Testosterone 5α-reductase activity in neural tissue of fetal rhesus macaques

John A. Resko, Peter B. Connolly, Charles E. Roselli

Research output: Contribution to journalArticlepeer-review

18 Scopus citations


After development of a 5α-reductase activity (5α-RA) assay based on the capacity of microsomes to convert [3H]testosterone (T) to [3H]dihydrotestosterone (DHT), we analyzed 5α-RA in neural tissues of fetal rhesus macaques at 50, 80 and 150 days of gestation. This method allowed us to collect kinetic data on the properties of the 5α-reductase resident in fetal brain at 150 days of gestation. The Km and Vmax calculated from these data were 4.32μM and 22.6nmol·mg protein-1· h-1, respectively. Analyses of 5α-RA in microsomes from the hypothalamic-preoptic area-amygdala (HPA) at dilutions of 1 25 and 1 50 indicated higher enzyme activity with increasing dilution of the microsomes. Measurement of 5α-RA using concentrations of [3H]T which saturated the enzyme in diencephalon (DIEN), brain stem (B.STEM), temporal (TCTX) and frontal cortex (FCTX) of six 50-day old fetuses (3 males and 3 females) revealed no obvious sex differences in 5α-RA, however, a significant difference (P < 0.05) between tissues was noted. The DIEN and B.STEM contained significantly (P < 0.05) higher levels 5α-RA than the FCTX while the TCTX contained an intermediate level of activity. Significant increases in 5α-RA were observed in FCTX and TCTX with time of gestation (50, 80 and 150 days). Other tisues, including amygdala, hippocampus, cerebellum, tegmentum and septum also change with fetal age. These data demonstrate the existence of 5α-reductase in the fetal monkey brain. Significant changes in cortical 5α-RA suggest some role for 5α-reductase in development.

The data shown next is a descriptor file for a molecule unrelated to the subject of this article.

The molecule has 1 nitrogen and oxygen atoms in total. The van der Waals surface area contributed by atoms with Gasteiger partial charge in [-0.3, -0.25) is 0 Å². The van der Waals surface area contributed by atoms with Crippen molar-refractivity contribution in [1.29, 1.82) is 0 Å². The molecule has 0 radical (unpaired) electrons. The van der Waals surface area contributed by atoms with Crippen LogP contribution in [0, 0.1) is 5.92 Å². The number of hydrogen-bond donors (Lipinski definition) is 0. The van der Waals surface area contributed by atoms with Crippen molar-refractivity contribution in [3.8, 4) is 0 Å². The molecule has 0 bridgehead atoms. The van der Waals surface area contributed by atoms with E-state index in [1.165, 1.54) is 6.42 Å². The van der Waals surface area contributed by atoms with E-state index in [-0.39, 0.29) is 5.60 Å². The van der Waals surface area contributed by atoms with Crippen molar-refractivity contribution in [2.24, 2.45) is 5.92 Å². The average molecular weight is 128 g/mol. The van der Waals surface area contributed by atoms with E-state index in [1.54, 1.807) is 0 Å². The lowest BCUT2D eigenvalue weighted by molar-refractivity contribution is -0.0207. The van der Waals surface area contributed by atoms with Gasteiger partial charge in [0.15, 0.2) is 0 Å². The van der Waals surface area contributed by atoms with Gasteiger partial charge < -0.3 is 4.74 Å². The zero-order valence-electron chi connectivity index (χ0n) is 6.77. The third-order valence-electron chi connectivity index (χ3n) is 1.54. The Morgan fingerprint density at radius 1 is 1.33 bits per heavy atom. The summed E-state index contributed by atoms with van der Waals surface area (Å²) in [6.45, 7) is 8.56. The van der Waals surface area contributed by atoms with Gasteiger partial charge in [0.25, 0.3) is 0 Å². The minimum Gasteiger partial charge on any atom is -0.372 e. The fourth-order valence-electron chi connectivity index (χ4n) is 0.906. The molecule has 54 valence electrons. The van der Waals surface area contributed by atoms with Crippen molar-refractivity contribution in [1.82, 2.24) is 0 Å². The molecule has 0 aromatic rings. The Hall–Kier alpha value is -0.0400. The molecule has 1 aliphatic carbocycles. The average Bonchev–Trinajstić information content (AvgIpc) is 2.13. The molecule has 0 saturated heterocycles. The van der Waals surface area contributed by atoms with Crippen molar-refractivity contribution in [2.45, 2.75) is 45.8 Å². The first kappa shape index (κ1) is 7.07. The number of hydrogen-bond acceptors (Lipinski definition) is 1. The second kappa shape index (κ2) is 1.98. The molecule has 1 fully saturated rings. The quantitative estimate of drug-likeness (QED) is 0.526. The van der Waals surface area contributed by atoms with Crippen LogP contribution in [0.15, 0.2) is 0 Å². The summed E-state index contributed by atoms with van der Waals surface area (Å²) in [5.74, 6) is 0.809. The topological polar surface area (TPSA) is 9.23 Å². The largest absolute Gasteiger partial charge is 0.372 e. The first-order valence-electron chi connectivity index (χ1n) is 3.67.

Original languageEnglish (US)
Pages (from-to)429-434
Number of pages6
JournalJournal of Steroid Biochemistry
Issue number4
StatePublished - Apr 1988

ASJC Scopus subject areas

  • Biochemistry
  • Endocrinology


Dive into the research topics of 'Testosterone 5α-reductase activity in neural tissue of fetal rhesus macaques'. Together they form a unique fingerprint.

Cite this